Convolution of integrable functions

Suppose that f, g are Lebesgue-integrable functions in a d–dimensional Euclidean space \mathbb{R}^d. The convolution of f and g is defined by

\big( f \ast g \big) (x) = \displaystyle{ \int_{\mathbb{R}^d} f(y) g(x-y)\, dy. }

The operation is closed in the space of integrable functions:

If f, g \in L_1(\mathbb{R}^d), then \displaystyle{ \int_{\mathbb{R}^d} \lvert f(y)\rvert\, \lvert g(x-y) \rvert\, dy < \infty} for a.e. x \in \mathbb{R}^d.

Indeed; notice that the function h\colon \mathbb{R}^d \times \mathbb{R}^d \to \mathbb{R} defined by h(x,y) = \lvert f(y) g(x-y) \rvert is measurable and non-negative. By Tonelli’s Theorem, the iterated integrals are equal and thus

\displaystyle{ \int_{\mathbb{R}^d} \int_{\mathbb{R}^d} \lvert f(y)\rvert\, \lvert g(x-y)\rvert \, dy\, dx} = \displaystyle{\int_{\mathbb{R}^d} \int_{\mathbb{R}^d} \lvert f(y) \rvert\, \lvert g(x-y) \rvert\, dx\, dy}
= \displaystyle{\int_{\mathbb{R}^d} \bigg( \int_{\mathbb{R}^d} \lvert g(x-y) \rvert\, dx \bigg) \lvert f(y) \rvert\, dy}
= \lVert g \rVert_1 \lVert f \rVert_1

Notice that the operation is commutative (by virtue of the translation-invariance of the Lebesque measure): For all x \in \mathbb{R}^d where the convolution is well-defined,

\big( g \ast f \big) (x) = \displaystyle{ \int_{\mathbb{R}^d} f(x-y)\, g(y)\, dy = \int_{\mathbb{R}^d} f(y)\, g(x-y)\, dy = \big( f \ast g \big) (x) }.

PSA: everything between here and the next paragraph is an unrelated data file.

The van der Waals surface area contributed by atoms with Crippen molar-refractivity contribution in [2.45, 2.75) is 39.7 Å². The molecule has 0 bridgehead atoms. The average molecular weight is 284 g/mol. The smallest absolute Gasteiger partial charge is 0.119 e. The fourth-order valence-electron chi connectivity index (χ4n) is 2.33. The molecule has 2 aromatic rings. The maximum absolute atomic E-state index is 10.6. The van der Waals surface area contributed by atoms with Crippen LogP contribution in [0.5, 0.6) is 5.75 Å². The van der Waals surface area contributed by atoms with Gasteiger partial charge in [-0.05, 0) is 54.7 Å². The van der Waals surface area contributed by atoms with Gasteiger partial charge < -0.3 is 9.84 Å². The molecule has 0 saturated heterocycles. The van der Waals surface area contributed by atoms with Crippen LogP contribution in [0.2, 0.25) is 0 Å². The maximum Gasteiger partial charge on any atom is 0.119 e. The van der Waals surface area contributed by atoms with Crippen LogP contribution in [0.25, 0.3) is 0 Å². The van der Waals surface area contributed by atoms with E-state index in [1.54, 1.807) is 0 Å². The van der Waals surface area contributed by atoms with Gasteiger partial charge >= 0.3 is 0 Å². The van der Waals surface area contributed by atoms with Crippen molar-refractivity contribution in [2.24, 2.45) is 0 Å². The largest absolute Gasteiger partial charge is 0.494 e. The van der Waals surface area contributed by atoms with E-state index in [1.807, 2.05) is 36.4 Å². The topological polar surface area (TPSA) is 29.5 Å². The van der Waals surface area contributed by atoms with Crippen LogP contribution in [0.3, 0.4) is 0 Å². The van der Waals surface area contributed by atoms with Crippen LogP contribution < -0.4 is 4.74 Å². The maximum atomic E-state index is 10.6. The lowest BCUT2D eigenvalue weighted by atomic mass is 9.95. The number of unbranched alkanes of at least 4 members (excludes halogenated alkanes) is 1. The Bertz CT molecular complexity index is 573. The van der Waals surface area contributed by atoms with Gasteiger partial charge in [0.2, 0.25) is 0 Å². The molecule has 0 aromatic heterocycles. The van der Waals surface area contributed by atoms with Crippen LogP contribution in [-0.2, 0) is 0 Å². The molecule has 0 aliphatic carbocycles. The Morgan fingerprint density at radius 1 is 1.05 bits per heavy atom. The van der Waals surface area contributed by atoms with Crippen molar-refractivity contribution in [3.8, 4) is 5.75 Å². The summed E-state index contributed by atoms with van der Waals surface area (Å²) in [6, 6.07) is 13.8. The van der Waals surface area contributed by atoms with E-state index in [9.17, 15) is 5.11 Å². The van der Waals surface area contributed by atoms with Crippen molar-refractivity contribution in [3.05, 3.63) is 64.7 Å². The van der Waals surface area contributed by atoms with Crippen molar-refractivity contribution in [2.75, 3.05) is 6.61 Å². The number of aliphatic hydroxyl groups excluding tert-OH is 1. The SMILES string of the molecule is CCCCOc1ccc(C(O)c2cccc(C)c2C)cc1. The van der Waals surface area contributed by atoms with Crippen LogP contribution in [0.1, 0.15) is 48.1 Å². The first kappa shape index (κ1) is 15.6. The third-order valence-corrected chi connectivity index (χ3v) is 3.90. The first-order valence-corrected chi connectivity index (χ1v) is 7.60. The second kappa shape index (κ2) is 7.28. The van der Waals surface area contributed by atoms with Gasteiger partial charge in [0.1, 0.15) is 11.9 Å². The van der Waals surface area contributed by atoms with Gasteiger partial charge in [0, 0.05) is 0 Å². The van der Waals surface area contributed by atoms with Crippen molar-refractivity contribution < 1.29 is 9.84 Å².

Unfortunately, there is no unit for this operation, and thus \big( L_1(\mathbb{R}^d), + , \ast \big) does not have the structure of an algebraic ring.

The convolution is also well-defined in a general L_p space for 1 \leq p \leq \infty, with the following fundamental result:

Suppose g \in L_1(\mathbb{R}^d), f \in L_p(\mathbb{R}^d) for 1 \leq p \leq \infty. Then f \ast g is a well-defined L_p(\mathbb{R}^d) function satisfying \lVert f \ast g \rVert_p \leq \lVert g \rVert_1\, \lVert f \rVert_p.

This is direct using Tonelli’s Theorem and Hölder’s Inequality: Assume f and g are non-negative, and let q>0 such that \frac{1}{p} + \frac{1}{q} =1.

\hfill\lVert f \ast g \rVert_p^p = \displaystyle{\int_{\mathbb{R}^d} \bigg( \int_{\mathbb{R}^d} g(y)^{1/p} g(y)^{1-1/p} f(x-y)\,  dy \bigg)^p dx}
\leq \displaystyle{\int_{\mathbb{R}^d} \bigg( \int_{\mathbb{R}^d} g(y)^{p \cdot 1/p} f(x-y)^p dy \bigg) \bigg( \int_{\mathbb{R}^d} g(y)^{q \cdot 1/q} dy \bigg)^{p/q}\, dx}
= \lVert g \rVert_1 \lVert f \rVert_p^p \lVert g \rVert_1^{p/q} = \lVert g \rVert_1^p \lVert f \rVert_p^p.

Another interesting property of the convolution is that it preserves the “best” smoothness, provided the smooth function has compact support:

Suppose f \in L_p(\mathbb{R}^d) for 1 \leq p \leq \infty, and \phi \in C_c^m(\mathbb{R}^d) for some m \geq 1. Then f \ast \phi \in L_p(\mathbb{R}^d) \cap C^m(\mathbb{R}^d).

The continuity follows easily, as it does the fact that the convolution is in L_p(\mathbb{R}^d). To prove the statement concerning the smoothness, it will be enough to show that for the partial differential operator D=\frac{\partial}{\partial x_1}, it is D( f \ast \phi) = f \ast D\phi.

  1. Anonymous
    September 18, 2013 at 2:58 pm

    please give some reference also … and thanks for the young’s inequality

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